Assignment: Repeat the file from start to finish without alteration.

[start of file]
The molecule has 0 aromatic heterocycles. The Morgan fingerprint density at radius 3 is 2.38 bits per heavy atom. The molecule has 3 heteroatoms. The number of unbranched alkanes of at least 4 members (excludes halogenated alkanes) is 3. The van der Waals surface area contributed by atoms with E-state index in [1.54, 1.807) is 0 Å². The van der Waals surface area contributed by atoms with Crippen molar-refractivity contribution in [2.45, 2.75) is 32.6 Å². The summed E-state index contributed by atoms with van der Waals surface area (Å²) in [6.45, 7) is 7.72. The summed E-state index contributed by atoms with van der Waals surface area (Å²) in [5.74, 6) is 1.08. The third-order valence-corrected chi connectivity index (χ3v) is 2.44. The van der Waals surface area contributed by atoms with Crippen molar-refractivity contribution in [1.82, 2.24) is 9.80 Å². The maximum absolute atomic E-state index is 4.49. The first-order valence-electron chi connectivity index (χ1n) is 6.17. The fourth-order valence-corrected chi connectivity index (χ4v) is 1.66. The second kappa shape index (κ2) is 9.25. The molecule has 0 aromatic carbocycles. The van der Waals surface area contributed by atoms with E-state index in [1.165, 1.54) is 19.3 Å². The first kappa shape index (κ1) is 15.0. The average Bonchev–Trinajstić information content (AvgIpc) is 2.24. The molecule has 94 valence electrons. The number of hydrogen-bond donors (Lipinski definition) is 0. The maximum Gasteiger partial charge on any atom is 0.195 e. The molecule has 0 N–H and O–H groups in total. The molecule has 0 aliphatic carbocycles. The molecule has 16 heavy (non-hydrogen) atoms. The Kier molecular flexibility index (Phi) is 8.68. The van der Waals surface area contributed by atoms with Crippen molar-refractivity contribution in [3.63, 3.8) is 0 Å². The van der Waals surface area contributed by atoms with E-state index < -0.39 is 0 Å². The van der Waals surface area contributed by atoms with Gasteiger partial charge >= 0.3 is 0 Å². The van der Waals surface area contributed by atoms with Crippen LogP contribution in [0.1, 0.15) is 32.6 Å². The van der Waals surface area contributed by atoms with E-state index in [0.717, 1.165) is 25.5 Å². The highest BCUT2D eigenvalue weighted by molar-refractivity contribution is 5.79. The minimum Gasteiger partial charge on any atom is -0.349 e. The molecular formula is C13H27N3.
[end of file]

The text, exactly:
The molecule has 0 aromatic heterocycles. The Morgan fingerprint density at radius 3 is 2.38 bits per heavy atom. The molecule has 3 heteroatoms. The number of unbranched alkanes of at least 4 members (excludes halogenated alkanes) is 3. The van der Waals surface area contributed by atoms with E-state index in [1.54, 1.807) is 0 Å². The van der Waals surface area contributed by atoms with Crippen molar-refractivity contribution in [2.45, 2.75) is 32.6 Å². The summed E-state index contributed by atoms with van der Waals surface area (Å²) in [6.45, 7) is 7.72. The summed E-state index contributed by atoms with van der Waals surface area (Å²) in [5.74, 6) is 1.08. The third-order valence-corrected chi connectivity index (χ3v) is 2.44. The van der Waals surface area contributed by atoms with Crippen molar-refractivity contribution in [1.82, 2.24) is 9.80 Å². The maximum absolute atomic E-state index is 4.49. The first-order valence-electron chi connectivity index (χ1n) is 6.17. The fourth-order valence-corrected chi connectivity index (χ4v) is 1.66. The second kappa shape index (κ2) is 9.25. The molecule has 0 aromatic carbocycles. The van der Waals surface area contributed by atoms with E-state index in [1.165, 1.54) is 19.3 Å². The first kappa shape index (κ1) is 15.0. The average Bonchev–Trinajstić information content (AvgIpc) is 2.24. The molecule has 94 valence electrons. The number of hydrogen-bond donors (Lipinski definition) is 0. The maximum Gasteiger partial charge on any atom is 0.195 e. The molecule has 0 N–H and O–H groups in total. The molecule has 0 aliphatic carbocycles. The molecule has 16 heavy (non-hydrogen) atoms. The Kier molecular flexibility index (Phi) is 8.68. The van der Waals surface area contributed by atoms with Crippen molar-refractivity contribution in [3.63, 3.8) is 0 Å². The van der Waals surface area contributed by atoms with E-state index < -0.39 is 0 Å². The van der Waals surface area contributed by atoms with Gasteiger partial charge >= 0.3 is 0 Å². The van der Waals surface area contributed by atoms with Crippen LogP contribution in [0.1, 0.15) is 32.6 Å². The van der Waals surface area contributed by atoms with E-state index in [0.717, 1.165) is 25.5 Å². The highest BCUT2D eigenvalue weighted by molar-refractivity contribution is 5.79. The minimum Gasteiger partial charge on any atom is -0.349 e. The molecular formula is C13H27N3.